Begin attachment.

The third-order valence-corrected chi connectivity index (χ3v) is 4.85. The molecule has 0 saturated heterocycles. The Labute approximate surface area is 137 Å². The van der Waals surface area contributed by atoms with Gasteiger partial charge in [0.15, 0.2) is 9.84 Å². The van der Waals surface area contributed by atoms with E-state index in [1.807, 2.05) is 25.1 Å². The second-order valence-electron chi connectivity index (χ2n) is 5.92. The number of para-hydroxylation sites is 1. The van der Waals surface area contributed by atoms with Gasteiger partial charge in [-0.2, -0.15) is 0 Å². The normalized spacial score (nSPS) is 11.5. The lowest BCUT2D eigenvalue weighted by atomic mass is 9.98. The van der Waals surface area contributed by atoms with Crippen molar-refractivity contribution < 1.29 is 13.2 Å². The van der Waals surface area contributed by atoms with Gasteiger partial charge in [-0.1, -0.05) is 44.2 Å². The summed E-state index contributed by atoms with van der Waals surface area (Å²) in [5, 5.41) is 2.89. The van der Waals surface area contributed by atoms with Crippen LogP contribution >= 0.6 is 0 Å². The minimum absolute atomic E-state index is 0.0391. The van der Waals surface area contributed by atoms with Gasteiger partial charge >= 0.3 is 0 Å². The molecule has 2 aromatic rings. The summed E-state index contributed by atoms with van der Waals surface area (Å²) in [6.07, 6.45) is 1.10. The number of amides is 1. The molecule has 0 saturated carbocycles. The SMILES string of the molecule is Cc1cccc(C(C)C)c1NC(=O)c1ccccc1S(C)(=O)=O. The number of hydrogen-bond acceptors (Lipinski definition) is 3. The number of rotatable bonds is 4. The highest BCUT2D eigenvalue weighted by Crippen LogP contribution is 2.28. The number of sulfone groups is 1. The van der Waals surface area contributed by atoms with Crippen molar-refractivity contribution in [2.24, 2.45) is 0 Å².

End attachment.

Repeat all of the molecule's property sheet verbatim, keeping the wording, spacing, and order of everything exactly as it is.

The third-order valence-corrected chi connectivity index (χ3v) is 4.85. The molecule has 0 saturated heterocycles. The Labute approximate surface area is 137 Å². The van der Waals surface area contributed by atoms with Gasteiger partial charge in [0.15, 0.2) is 9.84 Å². The van der Waals surface area contributed by atoms with E-state index in [1.807, 2.05) is 25.1 Å². The second-order valence-electron chi connectivity index (χ2n) is 5.92. The number of para-hydroxylation sites is 1. The van der Waals surface area contributed by atoms with Gasteiger partial charge in [-0.2, -0.15) is 0 Å². The normalized spacial score (nSPS) is 11.5. The lowest BCUT2D eigenvalue weighted by atomic mass is 9.98. The van der Waals surface area contributed by atoms with Crippen molar-refractivity contribution < 1.29 is 13.2 Å². The van der Waals surface area contributed by atoms with Gasteiger partial charge in [-0.1, -0.05) is 44.2 Å². The summed E-state index contributed by atoms with van der Waals surface area (Å²) in [5, 5.41) is 2.89. The van der Waals surface area contributed by atoms with Crippen LogP contribution >= 0.6 is 0 Å². The minimum absolute atomic E-state index is 0.0391. The van der Waals surface area contributed by atoms with Gasteiger partial charge >= 0.3 is 0 Å². The molecule has 2 aromatic rings. The summed E-state index contributed by atoms with van der Waals surface area (Å²) in [6.07, 6.45) is 1.10. The number of amides is 1. The molecule has 0 saturated carbocycles. The SMILES string of the molecule is Cc1cccc(C(C)C)c1NC(=O)c1ccccc1S(C)(=O)=O. The number of hydrogen-bond acceptors (Lipinski definition) is 3. The number of rotatable bonds is 4. The highest BCUT2D eigenvalue weighted by Crippen LogP contribution is 2.28. The number of sulfone groups is 1. The van der Waals surface area contributed by atoms with Crippen molar-refractivity contribution in [2.24, 2.45) is 0 Å².